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Waco Officials Warn Against False Sense of Security Amidst Governor Abbott's Order to Reopen Economy

Texas Governor Greg Abbott expanded upon his executive order to reopen certain businesses on Tuesday, announcing that hair salons and swimming pools would be allowed to reopen starting on May 8th, followed by gyms and exercise facilities on May 18th. 


Waco Mayer Kyle Deaver addressed this update in a press conference on Wednesday afternoon alongside McLennan County Judge Scott Felton and Dr. Jackson Griggs of the Family Health Center.

“While I’m glad to see some of these businesses being able to open and get back to work, and I’m certainly glad to be able to get a haircut, I am concerned about continuing to open these new segments of the economy without taking the 14 day waiting period that he discussed in his earlier press conferences as being a necessary measure. So I think we’re going to have to continue to be very careful as we open these businesses, and I know that they will be responsible.”

In addition to expressing their hesitancy about the Governor’s decision to reopen businesses prior to reviewing statistics gathered over a fourteen day waiting period, Deaver and Griggs also acknowledged the difficulty of maintaining a clear and consistent message about social distancing while also reopening the economy. 

“It is sort of a tight wire that we’re walking, and it is hard to communicate clearly on that.”

“But I also would say don’t be surprised if six weeks from now we’re messaging something that feels different than what we’re messaging today. I think the important thing is that we’re all in communication. Because if we do see exponential growth of the virus in our community, then we might go back to recommendations that people really isolate themselves for a while.”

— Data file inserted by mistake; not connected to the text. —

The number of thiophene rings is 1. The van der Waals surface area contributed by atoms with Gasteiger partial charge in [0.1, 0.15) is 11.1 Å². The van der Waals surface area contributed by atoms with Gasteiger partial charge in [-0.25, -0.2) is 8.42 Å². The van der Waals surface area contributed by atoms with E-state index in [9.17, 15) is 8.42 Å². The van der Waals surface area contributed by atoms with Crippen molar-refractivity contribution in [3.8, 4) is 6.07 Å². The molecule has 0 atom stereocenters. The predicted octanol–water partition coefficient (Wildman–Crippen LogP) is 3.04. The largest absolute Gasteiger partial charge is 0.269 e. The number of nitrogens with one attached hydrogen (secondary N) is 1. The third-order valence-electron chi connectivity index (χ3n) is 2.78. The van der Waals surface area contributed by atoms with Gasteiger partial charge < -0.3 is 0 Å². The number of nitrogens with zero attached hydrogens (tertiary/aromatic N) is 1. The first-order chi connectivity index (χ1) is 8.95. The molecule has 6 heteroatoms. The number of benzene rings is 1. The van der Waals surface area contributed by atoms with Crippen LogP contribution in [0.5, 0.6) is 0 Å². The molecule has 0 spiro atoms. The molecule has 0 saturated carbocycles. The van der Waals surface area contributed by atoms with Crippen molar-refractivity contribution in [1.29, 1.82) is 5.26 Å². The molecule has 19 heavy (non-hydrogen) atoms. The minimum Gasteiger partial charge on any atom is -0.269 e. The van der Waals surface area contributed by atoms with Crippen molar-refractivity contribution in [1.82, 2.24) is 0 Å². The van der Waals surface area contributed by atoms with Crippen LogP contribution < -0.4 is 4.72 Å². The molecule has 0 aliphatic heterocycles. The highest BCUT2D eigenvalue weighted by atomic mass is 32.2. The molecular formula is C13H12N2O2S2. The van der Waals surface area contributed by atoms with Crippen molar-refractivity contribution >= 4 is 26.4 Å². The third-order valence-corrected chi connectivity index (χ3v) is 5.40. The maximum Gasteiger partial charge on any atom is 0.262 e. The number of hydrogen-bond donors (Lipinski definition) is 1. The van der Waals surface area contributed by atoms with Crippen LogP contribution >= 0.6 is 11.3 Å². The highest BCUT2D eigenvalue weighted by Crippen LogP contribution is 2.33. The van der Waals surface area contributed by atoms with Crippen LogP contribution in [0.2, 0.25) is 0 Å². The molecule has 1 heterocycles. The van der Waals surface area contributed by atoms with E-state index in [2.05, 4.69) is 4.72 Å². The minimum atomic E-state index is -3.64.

Ultimately, the officials agreed that the public’s number one priority should be continuing to practice social distancing recommendations, regardless of the amount of businesses that Abbott chooses to reopen. 

“There is some question about whether the state is in good shape to begin to reopen. Cases do continue to climb…but I think the main thing, the biggest thing, is to maintain that physical distance from people who are not in your household, and wash hands and wear face coverings whenever you can.”

Griggs added that while numbers in McLennan County might look promising now, things could change very quickly. 

“Among communities in the state, we are in a unique situation right now, having a low prevalence. That puts us at a great advantage. But we could lose that - all the work that we’ve done, all the things that we have compared to other communities our size, we could lose that very quickly if we were to become lax on the health behaviors that we’ve been describing. It won’t take long for us to catch up with other communities because of the exponential growth of the virus if we throw caution to the wind, or if we misinterpret the Governor as to be saying don’t worry anymore about this pandemic.”

As of Wednesday afternoon, the Waco-McLennan County Public Health District has reported 92 total cases of COVID-19. Of these, 7 cases are active, with one of those cases being in critical condition. 81 cases have recovered, and 4 have died. 

With KWBU News, I’m Sam Cedar.